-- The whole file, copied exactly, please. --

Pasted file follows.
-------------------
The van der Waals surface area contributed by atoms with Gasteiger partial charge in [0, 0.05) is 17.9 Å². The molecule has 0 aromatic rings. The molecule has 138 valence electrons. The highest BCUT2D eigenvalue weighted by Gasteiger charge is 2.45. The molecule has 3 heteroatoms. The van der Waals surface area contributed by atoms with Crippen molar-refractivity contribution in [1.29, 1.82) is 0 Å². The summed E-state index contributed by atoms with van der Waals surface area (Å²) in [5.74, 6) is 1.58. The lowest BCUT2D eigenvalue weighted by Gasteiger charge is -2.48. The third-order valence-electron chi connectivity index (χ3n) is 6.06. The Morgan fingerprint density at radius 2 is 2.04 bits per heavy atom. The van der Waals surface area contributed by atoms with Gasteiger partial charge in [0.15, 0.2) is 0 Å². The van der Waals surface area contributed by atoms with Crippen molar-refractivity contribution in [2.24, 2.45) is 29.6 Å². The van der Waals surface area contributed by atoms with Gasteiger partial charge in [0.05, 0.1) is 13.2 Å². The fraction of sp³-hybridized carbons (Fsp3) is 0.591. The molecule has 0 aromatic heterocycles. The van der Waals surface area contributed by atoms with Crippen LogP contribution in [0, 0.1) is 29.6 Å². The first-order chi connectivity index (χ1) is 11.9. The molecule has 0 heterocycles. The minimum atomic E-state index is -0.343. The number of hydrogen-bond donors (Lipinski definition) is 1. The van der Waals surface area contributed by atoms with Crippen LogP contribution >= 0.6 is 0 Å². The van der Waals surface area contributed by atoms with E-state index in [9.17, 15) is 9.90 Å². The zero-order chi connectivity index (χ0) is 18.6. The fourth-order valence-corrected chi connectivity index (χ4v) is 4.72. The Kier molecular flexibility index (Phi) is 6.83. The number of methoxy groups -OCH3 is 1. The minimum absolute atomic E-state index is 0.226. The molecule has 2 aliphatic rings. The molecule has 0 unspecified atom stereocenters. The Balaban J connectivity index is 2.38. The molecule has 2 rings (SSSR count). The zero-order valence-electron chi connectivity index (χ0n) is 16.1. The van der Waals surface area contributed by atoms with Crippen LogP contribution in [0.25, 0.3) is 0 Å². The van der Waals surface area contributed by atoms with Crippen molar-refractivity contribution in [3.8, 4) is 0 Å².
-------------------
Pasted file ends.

The van der Waals surface area contributed by atoms with Gasteiger partial charge in [0, 0.05) is 17.9 Å². The molecule has 0 aromatic rings. The molecule has 138 valence electrons. The highest BCUT2D eigenvalue weighted by Gasteiger charge is 2.45. The molecule has 3 heteroatoms. The van der Waals surface area contributed by atoms with Crippen molar-refractivity contribution in [1.29, 1.82) is 0 Å². The summed E-state index contributed by atoms with van der Waals surface area (Å²) in [5.74, 6) is 1.58. The lowest BCUT2D eigenvalue weighted by Gasteiger charge is -2.48. The third-order valence-electron chi connectivity index (χ3n) is 6.06. The Morgan fingerprint density at radius 2 is 2.04 bits per heavy atom. The van der Waals surface area contributed by atoms with Gasteiger partial charge in [0.15, 0.2) is 0 Å². The van der Waals surface area contributed by atoms with Crippen molar-refractivity contribution in [2.24, 2.45) is 29.6 Å². The van der Waals surface area contributed by atoms with Gasteiger partial charge in [0.05, 0.1) is 13.2 Å². The fraction of sp³-hybridized carbons (Fsp3) is 0.591. The molecule has 0 aromatic heterocycles. The van der Waals surface area contributed by atoms with Crippen LogP contribution in [0, 0.1) is 29.6 Å². The first-order chi connectivity index (χ1) is 11.9. The molecule has 0 heterocycles. The minimum atomic E-state index is -0.343. The number of hydrogen-bond donors (Lipinski definition) is 1. The van der Waals surface area contributed by atoms with Crippen LogP contribution >= 0.6 is 0 Å². The van der Waals surface area contributed by atoms with E-state index in [9.17, 15) is 9.90 Å². The zero-order chi connectivity index (χ0) is 18.6. The fourth-order valence-corrected chi connectivity index (χ4v) is 4.72. The Kier molecular flexibility index (Phi) is 6.83. The number of methoxy groups -OCH3 is 1. The minimum absolute atomic E-state index is 0.226. The molecule has 2 aliphatic rings. The molecule has 0 unspecified atom stereocenters. The Balaban J connectivity index is 2.38. The molecule has 2 rings (SSSR count). The zero-order valence-electron chi connectivity index (χ0n) is 16.1. The van der Waals surface area contributed by atoms with Crippen LogP contribution in [0.25, 0.3) is 0 Å². The van der Waals surface area contributed by atoms with Crippen molar-refractivity contribution in [3.8, 4) is 0 Å².